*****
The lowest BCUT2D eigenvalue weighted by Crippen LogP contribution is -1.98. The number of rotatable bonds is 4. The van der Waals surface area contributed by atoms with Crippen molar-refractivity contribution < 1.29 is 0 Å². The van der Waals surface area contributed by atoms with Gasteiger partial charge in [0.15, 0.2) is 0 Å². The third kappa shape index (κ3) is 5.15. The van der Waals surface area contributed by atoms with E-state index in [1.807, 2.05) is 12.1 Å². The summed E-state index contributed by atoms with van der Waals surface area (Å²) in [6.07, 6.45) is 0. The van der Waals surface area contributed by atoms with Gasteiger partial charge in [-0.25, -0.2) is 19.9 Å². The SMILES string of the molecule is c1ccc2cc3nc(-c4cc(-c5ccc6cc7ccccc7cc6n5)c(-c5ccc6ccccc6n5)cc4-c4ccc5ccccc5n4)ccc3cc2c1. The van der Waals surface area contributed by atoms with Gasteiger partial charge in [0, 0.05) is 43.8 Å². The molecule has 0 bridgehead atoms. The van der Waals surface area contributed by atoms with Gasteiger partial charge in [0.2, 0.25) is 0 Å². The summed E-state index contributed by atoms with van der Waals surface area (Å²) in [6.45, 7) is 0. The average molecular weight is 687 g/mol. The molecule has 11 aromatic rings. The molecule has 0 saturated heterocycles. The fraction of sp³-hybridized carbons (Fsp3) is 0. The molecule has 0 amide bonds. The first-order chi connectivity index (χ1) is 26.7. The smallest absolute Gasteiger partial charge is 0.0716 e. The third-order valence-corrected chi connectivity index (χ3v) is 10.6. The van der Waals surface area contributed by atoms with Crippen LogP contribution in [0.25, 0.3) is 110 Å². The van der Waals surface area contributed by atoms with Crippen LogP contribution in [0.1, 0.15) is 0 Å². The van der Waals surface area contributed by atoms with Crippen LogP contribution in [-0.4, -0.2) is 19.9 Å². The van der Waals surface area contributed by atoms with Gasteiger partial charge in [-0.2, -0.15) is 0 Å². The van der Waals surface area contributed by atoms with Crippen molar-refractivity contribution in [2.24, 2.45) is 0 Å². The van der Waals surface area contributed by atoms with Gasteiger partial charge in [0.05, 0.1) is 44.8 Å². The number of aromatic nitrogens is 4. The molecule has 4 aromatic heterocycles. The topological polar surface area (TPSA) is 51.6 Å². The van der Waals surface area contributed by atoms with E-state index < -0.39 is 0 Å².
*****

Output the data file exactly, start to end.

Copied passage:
The lowest BCUT2D eigenvalue weighted by Crippen LogP contribution is -1.98. The number of rotatable bonds is 4. The van der Waals surface area contributed by atoms with Crippen molar-refractivity contribution < 1.29 is 0 Å². The van der Waals surface area contributed by atoms with Gasteiger partial charge in [0.15, 0.2) is 0 Å². The third kappa shape index (κ3) is 5.15. The van der Waals surface area contributed by atoms with E-state index in [1.807, 2.05) is 12.1 Å². The summed E-state index contributed by atoms with van der Waals surface area (Å²) in [6.07, 6.45) is 0. The van der Waals surface area contributed by atoms with Gasteiger partial charge in [-0.25, -0.2) is 19.9 Å². The SMILES string of the molecule is c1ccc2cc3nc(-c4cc(-c5ccc6cc7ccccc7cc6n5)c(-c5ccc6ccccc6n5)cc4-c4ccc5ccccc5n4)ccc3cc2c1. The van der Waals surface area contributed by atoms with Gasteiger partial charge in [0, 0.05) is 43.8 Å². The molecule has 0 bridgehead atoms. The van der Waals surface area contributed by atoms with Gasteiger partial charge in [0.2, 0.25) is 0 Å². The summed E-state index contributed by atoms with van der Waals surface area (Å²) in [6.45, 7) is 0. The average molecular weight is 687 g/mol. The molecule has 11 aromatic rings. The molecule has 0 saturated heterocycles. The fraction of sp³-hybridized carbons (Fsp3) is 0. The molecule has 0 amide bonds. The first-order chi connectivity index (χ1) is 26.7. The smallest absolute Gasteiger partial charge is 0.0716 e. The third-order valence-corrected chi connectivity index (χ3v) is 10.6. The van der Waals surface area contributed by atoms with Crippen LogP contribution in [0.25, 0.3) is 110 Å². The van der Waals surface area contributed by atoms with Crippen LogP contribution in [0.1, 0.15) is 0 Å². The van der Waals surface area contributed by atoms with Crippen LogP contribution in [-0.4, -0.2) is 19.9 Å². The van der Waals surface area contributed by atoms with Gasteiger partial charge in [-0.2, -0.15) is 0 Å². The van der Waals surface area contributed by atoms with Crippen molar-refractivity contribution in [2.24, 2.45) is 0 Å². The van der Waals surface area contributed by atoms with Gasteiger partial charge in [0.05, 0.1) is 44.8 Å². The number of aromatic nitrogens is 4. The molecule has 4 aromatic heterocycles. The topological polar surface area (TPSA) is 51.6 Å². The van der Waals surface area contributed by atoms with E-state index < -0.39 is 0 Å².